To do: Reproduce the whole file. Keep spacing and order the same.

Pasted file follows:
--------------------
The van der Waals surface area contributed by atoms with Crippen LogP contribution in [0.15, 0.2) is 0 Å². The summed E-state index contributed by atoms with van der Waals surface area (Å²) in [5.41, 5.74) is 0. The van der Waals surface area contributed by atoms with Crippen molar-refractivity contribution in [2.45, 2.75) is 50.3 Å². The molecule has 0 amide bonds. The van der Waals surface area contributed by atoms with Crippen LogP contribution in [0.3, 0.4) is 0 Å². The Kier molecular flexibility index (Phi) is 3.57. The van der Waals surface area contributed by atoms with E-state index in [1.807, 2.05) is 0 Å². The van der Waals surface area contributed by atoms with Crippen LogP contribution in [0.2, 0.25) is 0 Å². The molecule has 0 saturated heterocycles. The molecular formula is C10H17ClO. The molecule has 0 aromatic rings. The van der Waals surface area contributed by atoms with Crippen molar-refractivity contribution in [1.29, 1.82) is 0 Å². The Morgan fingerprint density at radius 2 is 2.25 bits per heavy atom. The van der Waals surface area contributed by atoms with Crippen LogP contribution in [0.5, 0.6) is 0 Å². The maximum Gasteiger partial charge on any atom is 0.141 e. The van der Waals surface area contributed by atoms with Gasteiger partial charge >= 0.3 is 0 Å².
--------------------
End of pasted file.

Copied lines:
The van der Waals surface area contributed by atoms with Crippen LogP contribution in [0.15, 0.2) is 0 Å². The summed E-state index contributed by atoms with van der Waals surface area (Å²) in [5.41, 5.74) is 0. The van der Waals surface area contributed by atoms with Crippen molar-refractivity contribution in [2.45, 2.75) is 50.3 Å². The molecule has 0 amide bonds. The van der Waals surface area contributed by atoms with Crippen LogP contribution in [0.3, 0.4) is 0 Å². The Kier molecular flexibility index (Phi) is 3.57. The van der Waals surface area contributed by atoms with E-state index in [1.807, 2.05) is 0 Å². The van der Waals surface area contributed by atoms with Crippen LogP contribution in [0.2, 0.25) is 0 Å². The molecule has 0 saturated heterocycles. The molecular formula is C10H17ClO. The molecule has 0 aromatic rings. The van der Waals surface area contributed by atoms with Crippen molar-refractivity contribution in [1.29, 1.82) is 0 Å². The Morgan fingerprint density at radius 2 is 2.25 bits per heavy atom. The van der Waals surface area contributed by atoms with Crippen LogP contribution in [0.5, 0.6) is 0 Å². The maximum Gasteiger partial charge on any atom is 0.141 e. The van der Waals surface area contributed by atoms with Gasteiger partial charge >= 0.3 is 0 Å².